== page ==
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The surname Kissane is an Anglicization of the Irish "O Ciosain," and has often been changed into the more English sounding Cashman where it is typically found in County Cork. However the Kissane spelling is still used in County Kerry, probably due to its distance from English settlements and influence. The root word "cios" roughly translates as "tribute" or "rent."

Kissane Early Origins



The surname Kissane was first found in Counties Kerry and Cork (Irish: Corcaigh) the ancient Kingdom of Deis Muin (Desmond), located on the southwest coast of Ireland in the province of Munster.

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Kissane Spelling Variations


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Kissane Spelling Variations



Spelling variations of this family name include: Kissane, O'Kissane, Cashman, Guissane and others.

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Kissane Early History


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Kissane Early History



This web page shows only a small excerpt of our Kissane research. Another 49 words (4 lines of text) are included under the topic Early Kissane History in all our PDF Extended History products and printed products wherever possible.

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Kissane Early Notables (pre 1700)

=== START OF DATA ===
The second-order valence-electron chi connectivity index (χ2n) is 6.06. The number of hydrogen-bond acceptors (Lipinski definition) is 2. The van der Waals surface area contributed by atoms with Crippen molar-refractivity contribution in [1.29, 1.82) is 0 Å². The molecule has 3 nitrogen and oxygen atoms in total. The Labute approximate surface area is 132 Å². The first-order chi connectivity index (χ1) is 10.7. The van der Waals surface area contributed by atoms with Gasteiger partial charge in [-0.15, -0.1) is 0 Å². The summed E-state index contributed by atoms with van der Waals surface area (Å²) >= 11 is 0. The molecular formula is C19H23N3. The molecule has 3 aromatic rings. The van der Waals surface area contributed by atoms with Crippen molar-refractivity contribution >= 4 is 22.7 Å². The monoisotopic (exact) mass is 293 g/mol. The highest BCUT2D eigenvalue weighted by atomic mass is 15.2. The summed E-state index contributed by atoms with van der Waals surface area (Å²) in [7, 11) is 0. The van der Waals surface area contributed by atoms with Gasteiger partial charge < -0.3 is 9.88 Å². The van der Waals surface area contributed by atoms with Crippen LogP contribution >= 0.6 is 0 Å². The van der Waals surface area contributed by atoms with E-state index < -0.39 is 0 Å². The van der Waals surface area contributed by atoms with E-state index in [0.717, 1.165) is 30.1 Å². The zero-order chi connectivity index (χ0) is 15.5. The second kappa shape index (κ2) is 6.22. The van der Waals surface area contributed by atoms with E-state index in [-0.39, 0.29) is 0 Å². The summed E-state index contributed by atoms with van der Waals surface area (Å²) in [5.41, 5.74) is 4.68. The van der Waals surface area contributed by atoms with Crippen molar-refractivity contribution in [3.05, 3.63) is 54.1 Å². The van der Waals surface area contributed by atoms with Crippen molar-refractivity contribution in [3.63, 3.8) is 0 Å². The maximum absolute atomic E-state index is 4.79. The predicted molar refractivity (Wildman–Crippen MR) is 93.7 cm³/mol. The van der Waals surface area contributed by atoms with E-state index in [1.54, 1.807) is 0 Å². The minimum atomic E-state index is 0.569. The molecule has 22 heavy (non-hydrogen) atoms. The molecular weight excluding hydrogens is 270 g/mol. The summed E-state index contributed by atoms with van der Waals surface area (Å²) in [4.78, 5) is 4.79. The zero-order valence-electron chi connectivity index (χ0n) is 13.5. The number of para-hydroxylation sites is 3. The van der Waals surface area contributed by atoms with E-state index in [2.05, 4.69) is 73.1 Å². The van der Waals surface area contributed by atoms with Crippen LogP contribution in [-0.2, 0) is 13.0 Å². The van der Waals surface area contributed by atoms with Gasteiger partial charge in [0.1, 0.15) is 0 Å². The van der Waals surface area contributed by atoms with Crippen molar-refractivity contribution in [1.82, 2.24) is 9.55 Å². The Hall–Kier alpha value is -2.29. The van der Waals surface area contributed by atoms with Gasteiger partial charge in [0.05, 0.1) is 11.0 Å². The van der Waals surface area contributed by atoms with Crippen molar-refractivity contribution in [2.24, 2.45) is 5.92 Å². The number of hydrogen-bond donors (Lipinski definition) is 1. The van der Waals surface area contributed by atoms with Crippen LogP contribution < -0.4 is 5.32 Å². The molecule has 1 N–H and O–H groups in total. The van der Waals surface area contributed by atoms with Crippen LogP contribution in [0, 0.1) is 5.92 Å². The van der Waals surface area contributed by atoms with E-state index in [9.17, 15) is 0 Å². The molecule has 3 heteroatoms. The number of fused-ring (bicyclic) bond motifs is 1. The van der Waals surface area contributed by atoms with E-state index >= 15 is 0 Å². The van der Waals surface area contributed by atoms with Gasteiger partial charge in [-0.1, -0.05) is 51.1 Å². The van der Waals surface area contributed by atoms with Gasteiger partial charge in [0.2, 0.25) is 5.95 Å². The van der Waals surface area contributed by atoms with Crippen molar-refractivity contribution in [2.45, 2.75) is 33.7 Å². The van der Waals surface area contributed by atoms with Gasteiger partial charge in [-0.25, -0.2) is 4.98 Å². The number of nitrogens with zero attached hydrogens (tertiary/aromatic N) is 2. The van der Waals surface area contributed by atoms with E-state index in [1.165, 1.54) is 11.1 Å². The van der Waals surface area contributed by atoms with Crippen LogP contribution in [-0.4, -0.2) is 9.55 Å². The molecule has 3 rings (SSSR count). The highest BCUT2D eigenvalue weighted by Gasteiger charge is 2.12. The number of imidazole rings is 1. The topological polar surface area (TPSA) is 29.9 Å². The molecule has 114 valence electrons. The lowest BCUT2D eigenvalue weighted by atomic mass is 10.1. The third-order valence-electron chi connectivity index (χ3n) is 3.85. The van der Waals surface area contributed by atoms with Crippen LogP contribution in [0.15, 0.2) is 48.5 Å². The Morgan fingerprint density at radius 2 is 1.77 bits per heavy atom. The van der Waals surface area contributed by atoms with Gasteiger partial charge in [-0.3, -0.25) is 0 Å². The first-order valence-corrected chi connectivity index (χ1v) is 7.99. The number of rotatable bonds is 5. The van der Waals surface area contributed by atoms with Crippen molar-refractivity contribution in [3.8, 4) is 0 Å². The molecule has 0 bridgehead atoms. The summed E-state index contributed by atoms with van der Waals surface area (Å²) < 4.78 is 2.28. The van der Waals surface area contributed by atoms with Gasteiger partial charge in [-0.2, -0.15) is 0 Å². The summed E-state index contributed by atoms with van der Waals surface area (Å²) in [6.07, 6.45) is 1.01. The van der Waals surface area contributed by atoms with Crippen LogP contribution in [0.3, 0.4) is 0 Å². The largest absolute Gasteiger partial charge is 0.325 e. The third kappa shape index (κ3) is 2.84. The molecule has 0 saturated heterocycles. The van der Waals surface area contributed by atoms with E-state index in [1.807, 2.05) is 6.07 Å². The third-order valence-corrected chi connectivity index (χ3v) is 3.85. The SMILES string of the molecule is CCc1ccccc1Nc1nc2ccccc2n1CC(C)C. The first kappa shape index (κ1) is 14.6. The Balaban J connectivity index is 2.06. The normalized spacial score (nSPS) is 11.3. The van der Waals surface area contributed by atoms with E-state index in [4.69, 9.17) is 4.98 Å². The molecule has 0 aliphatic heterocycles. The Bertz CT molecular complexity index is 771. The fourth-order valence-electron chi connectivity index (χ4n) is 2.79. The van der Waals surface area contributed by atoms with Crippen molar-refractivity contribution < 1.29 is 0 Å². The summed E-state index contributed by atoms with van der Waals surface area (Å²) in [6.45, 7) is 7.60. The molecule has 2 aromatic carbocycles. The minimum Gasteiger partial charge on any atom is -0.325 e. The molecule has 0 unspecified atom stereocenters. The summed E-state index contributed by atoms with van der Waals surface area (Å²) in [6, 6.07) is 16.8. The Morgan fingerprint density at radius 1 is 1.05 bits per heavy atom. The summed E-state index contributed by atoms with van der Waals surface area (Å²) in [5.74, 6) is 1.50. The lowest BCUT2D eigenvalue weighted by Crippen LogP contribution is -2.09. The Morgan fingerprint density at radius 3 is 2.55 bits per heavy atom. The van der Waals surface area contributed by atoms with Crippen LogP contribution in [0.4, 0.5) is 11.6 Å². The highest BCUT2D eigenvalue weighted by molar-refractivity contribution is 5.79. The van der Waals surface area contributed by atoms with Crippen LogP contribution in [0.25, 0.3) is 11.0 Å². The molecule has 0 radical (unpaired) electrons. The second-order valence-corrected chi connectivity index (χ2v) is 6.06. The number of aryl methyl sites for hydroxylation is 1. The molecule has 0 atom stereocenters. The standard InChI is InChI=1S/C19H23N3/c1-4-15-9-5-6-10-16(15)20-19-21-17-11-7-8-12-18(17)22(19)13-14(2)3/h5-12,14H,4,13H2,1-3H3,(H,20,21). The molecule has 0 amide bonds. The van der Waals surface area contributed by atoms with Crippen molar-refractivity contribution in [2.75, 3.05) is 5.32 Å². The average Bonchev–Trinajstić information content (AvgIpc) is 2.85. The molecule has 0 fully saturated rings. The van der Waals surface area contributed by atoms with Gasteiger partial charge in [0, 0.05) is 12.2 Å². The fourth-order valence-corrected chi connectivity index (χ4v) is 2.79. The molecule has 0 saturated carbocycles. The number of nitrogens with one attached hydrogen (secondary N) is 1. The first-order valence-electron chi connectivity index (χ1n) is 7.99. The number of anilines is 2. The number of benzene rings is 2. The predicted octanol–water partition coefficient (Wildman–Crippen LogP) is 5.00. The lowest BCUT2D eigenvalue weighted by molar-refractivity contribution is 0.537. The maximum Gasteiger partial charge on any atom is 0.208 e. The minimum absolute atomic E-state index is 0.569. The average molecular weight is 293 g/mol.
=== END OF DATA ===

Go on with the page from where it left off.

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Kissane Early Notables (pre 1700)



More information is included under the topic Early Kissane Notables in all our PDF Extended History products and printed products wherever possible.

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The Great Migration


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The Great Migration



Some of the first settlers of this family name were:

Kissane Settlers in United States in the 19th Century

  • G. Kissane, who landed in San Francisco in 1852
  • James Kissane, who was naturalized in Kansas in 1874
  • Joseph Kissane, who was naturalized in Allegheny County, Pennsylvania in 1888
  • Patrick Kissane, who was naturalized in St. Clair County, Illinois in 1894
  • Patrick Kissane, who landed in St Clair County, Illinois in 1894 [1]CITATION[CLOSE]
    Filby, P. William, Meyer, Mary K., Passenger and immigration lists index : a guide to published arrival records of about 500,000 passengers who came to the United States and Canada in the seventeenth, eighteenth, and nineteenth centuries. 1982-1985 Cumulated Supplements in Four Volumes Detroit, Mich. : Gale Research Co., 1985, Print (ISBN 0-8103-1795-8)

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Contemporary Notables of the name Kissane (post 1700)


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Contemporary Notables of the name Kissane (post 1700)



  • Monsignor Edward J. Kissane DD, LSS (1886-1959), Irish priest, educator and Biblical Scholar
  • Richard Kissane (b. 1868), Irish hurler who played for the Kerry, he won one All- Ireland medal and one Munster medal
  • Paudie Kissane (b. 1980), Irish Gaelic footballer from Cork
  • Eamonn Kissane (1899-1979), Irish Fianna Fáil politician, Government Chief Whip (1943–1948)
  • Andy Kissane, Australian writer from Melbourne awarded the Publisher's Cup Cricket Poetry Award, the Harri Jones Memorial Prize for Poetry and the BTG-Blue Dog Poetry Reviewing prize